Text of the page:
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HIV infection changing TB scenario in Kashmir

Haroon Mirani

Srinagar, September 28, 2007:


More than one third of the Human Immuno-deficiency Virus (HIV) positive patients in Indian administered Kashmir suffer from the tuberculosis, according to the health officials, which they say is also changing the Tuberculosis demographics in number of ways.

According to the latest statistics available from Jammu Kashmir State Aids Control Society (JKSACS) there are around 1,185 HIV positive patients in the State. "Of these patients 375 suffer from Tuberculosis," says Imtiyaz Ahmad Parray, State Monitoring and Evaluation Officer at the JKSACS.

Majority of these patients are in Jammu district, which is also by far leading in number of HIV positive patients in the State. Parray said: "We have 365 TB patients on anti-TB drugs at the Chest Disease Hospital in Jammu, whereas 10 patients are undergoing treatment in Sher-e-Kashmir Institute of Medical Sciences in Srinagar."

The increase of TB in HIV positive patients is becoming a worry for the doctors in more than one way.

"Although this is routine in such patients and the occurrence of TB in HIV positive patients is also a leading cause of death in other regions but here it is changing the demographic of TB occurrence," says Dr Manzoor Thakur, Infection Control Officer at SKIMS.

There are 10,268 TB registered patients in Indian administered Kashmir. Out of them 6,178 are in Jammu division and rest of them in the Kashmir division. The government here is already battling with containing this highly contagious disease with not much success. With HIV infection helping in the resurgence of TB infection, matters are becoming worse for health officials.

Dr. Zaffar Amin Shah, associate professor at the SKIMS says that TB is the most opportunistic infection among the HIV patients and Jammu and Kashmir is no exception to it.

Here too 30 to 40 per cent of HIV patients suffer from Tuberculosis.

"The same number of patients also die of the disease," he further added. He said that the Tuberculosis is dormant in the State and HIV is playing a major role in reviving it.

The State officials fear that if the trend continues then the TB ratio of Urban and Rural areas will be drastically changed. "Earlier, what we used to have was that the TB ratio was high in rural areas as compared to the Urban areas," says Dr. Thakur. "But now with HIV initiated TB infection in the urban centres on the boom, the ratio is certainly changing in favour of Urban areas," he further adds.

The ratio of TB is increasing in the urban areas due to the HIV infection, which is primarily prevalent in such places. This paints a grim picture of the entire scenario as according to Dr Thakur, "Some success had been made in containing the TB infection in urban areas, but now all of the efforts are going to be wasted if the situation continues."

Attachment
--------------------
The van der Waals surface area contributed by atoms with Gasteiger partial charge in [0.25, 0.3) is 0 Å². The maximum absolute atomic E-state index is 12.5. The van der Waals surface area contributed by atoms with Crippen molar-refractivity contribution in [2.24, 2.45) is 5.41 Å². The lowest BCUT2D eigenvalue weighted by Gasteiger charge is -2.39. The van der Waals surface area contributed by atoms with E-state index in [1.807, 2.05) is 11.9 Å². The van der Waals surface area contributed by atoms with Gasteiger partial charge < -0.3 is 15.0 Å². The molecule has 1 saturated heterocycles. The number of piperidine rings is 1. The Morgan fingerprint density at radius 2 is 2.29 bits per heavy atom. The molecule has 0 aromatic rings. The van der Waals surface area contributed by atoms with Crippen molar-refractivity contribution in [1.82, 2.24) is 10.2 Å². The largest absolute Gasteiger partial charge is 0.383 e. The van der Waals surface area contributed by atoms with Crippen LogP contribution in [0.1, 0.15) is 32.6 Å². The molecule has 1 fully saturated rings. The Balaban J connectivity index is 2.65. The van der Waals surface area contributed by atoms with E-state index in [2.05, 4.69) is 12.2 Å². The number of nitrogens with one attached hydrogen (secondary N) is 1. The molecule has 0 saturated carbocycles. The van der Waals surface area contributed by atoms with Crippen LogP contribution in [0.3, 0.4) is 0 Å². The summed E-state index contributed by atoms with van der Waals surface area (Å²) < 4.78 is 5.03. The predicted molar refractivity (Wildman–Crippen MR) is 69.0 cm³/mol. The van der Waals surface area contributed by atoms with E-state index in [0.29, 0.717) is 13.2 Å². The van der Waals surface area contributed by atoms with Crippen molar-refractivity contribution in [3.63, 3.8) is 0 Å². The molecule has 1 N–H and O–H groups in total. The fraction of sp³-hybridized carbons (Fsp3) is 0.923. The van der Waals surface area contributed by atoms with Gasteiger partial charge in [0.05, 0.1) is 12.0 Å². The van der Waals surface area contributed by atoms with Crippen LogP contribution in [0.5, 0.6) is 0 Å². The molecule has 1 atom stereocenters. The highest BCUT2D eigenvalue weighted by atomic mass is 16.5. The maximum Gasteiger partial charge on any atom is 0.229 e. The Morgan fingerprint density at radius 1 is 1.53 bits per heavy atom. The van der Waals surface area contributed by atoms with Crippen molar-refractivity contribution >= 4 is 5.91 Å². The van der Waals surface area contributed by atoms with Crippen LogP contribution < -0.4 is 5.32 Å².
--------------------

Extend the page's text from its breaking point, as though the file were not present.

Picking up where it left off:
The State's traditional rural areas are the hotbed of TB infection. The main cause of TB in Kashmir has been among the tribal population, who live in congested hutments, with one only opening for fresh air. At some places it has been seen that even cattle are herded inside these houses in extreme winters.

"Here TB infection quickly multiplies and situation becomes worse when the residents drink raw milk," says Dr Muzaffar Mirza, Head of Department in Chest Disease Hospital, Srinagar. But now the modern age disease in the shape of AIDS is changing all the infection modes, the doctor opined.

The news is particularly bad for the Jammu district, which is already number one, in terms of the Tuberculosis cases. There are 2,059 registered TB patients in the district and with 365 TB patients coming from HIV positive category, the matter becomes serious.

The treatment for such patients is also different than the regular TB patients.

According to Dr. Shah, the hospital is treating HIV positive patients with TB in two different ways. For those who have AIDS the anti TB drugs are administered in a controlled manner so that the drugs don't react with Anti Retroviral Drugs (ART). "For those where the AIDS has not developed we simply deliver the drugs according to the DOTS programme," says Dr Shah.

Meanwhile, treating HIV positive patients for the TB is also a daunting task for the physicians in the State. In absence of a proper infrastructure for treating HIV patients, the treatment becomes difficult.

Health experts believe that the situation would not have been so bad if there would have been proper facilities for the HIV positive patients. "We don't have care centres or even separate wards for the HIV positive patients here," said a doctor here in SKIMS.

As the majority of patients having HIV infection come from Armed Forces, so there is an added concern regarding the socio-security concerns and building a facility keeping in view such dimensions is a bigger task. Till then the doctors are simply sitting fingers crossed.



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